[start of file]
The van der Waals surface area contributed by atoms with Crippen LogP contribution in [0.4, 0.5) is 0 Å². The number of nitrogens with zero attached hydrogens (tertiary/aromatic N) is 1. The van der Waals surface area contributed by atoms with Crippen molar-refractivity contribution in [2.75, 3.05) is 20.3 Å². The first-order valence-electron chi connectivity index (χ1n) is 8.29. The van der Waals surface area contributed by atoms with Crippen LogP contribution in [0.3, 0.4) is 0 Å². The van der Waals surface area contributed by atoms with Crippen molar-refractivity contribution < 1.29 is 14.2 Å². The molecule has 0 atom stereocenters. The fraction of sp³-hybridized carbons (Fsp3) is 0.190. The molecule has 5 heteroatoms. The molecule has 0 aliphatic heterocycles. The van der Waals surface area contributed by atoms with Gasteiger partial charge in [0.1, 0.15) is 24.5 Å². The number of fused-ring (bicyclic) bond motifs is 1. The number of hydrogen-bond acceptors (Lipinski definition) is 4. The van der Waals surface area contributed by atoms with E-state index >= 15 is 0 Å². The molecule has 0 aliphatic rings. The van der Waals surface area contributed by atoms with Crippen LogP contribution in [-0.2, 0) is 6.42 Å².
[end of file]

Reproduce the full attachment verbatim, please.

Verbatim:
The van der Waals surface area contributed by atoms with Crippen LogP contribution in [0.4, 0.5) is 0 Å². The number of nitrogens with zero attached hydrogens (tertiary/aromatic N) is 1. The van der Waals surface area contributed by atoms with Crippen molar-refractivity contribution in [2.75, 3.05) is 20.3 Å². The first-order valence-electron chi connectivity index (χ1n) is 8.29. The van der Waals surface area contributed by atoms with Crippen LogP contribution in [0.3, 0.4) is 0 Å². The van der Waals surface area contributed by atoms with Crippen molar-refractivity contribution < 1.29 is 14.2 Å². The molecule has 0 atom stereocenters. The fraction of sp³-hybridized carbons (Fsp3) is 0.190. The molecule has 5 heteroatoms. The molecule has 0 aliphatic heterocycles. The van der Waals surface area contributed by atoms with Gasteiger partial charge in [0.1, 0.15) is 24.5 Å². The number of fused-ring (bicyclic) bond motifs is 1. The number of hydrogen-bond acceptors (Lipinski definition) is 4. The van der Waals surface area contributed by atoms with E-state index >= 15 is 0 Å². The molecule has 0 aliphatic rings. The van der Waals surface area contributed by atoms with Crippen LogP contribution in [-0.2, 0) is 6.42 Å².